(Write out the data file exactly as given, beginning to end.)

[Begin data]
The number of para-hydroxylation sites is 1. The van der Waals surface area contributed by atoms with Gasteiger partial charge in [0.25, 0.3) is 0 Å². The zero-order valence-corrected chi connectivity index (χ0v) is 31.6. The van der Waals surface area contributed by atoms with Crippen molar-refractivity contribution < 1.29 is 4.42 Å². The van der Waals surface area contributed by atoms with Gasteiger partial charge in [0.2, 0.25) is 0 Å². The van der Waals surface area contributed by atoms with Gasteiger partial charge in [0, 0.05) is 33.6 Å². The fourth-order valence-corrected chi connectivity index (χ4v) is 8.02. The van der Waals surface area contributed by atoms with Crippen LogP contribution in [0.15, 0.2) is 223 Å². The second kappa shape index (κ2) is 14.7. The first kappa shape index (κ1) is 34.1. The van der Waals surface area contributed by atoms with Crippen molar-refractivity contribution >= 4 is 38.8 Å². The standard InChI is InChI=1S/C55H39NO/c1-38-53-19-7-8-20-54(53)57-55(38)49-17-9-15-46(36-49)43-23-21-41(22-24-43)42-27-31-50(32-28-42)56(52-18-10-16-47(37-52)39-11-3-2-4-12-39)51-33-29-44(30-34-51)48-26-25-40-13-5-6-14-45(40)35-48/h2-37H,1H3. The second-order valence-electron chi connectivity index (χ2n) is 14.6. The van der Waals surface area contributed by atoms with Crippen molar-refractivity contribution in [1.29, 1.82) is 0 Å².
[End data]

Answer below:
The number of para-hydroxylation sites is 1. The van der Waals surface area contributed by atoms with Gasteiger partial charge in [0.25, 0.3) is 0 Å². The zero-order valence-corrected chi connectivity index (χ0v) is 31.6. The van der Waals surface area contributed by atoms with Crippen molar-refractivity contribution < 1.29 is 4.42 Å². The van der Waals surface area contributed by atoms with Gasteiger partial charge in [0.2, 0.25) is 0 Å². The van der Waals surface area contributed by atoms with Gasteiger partial charge in [0, 0.05) is 33.6 Å². The fourth-order valence-corrected chi connectivity index (χ4v) is 8.02. The van der Waals surface area contributed by atoms with Crippen LogP contribution in [0.15, 0.2) is 223 Å². The second kappa shape index (κ2) is 14.7. The first kappa shape index (κ1) is 34.1. The van der Waals surface area contributed by atoms with Crippen molar-refractivity contribution >= 4 is 38.8 Å². The standard InChI is InChI=1S/C55H39NO/c1-38-53-19-7-8-20-54(53)57-55(38)49-17-9-15-46(36-49)43-23-21-41(22-24-43)42-27-31-50(32-28-42)56(52-18-10-16-47(37-52)39-11-3-2-4-12-39)51-33-29-44(30-34-51)48-26-25-40-13-5-6-14-45(40)35-48/h2-37H,1H3. The second-order valence-electron chi connectivity index (χ2n) is 14.6. The van der Waals surface area contributed by atoms with Crippen molar-refractivity contribution in [1.29, 1.82) is 0 Å².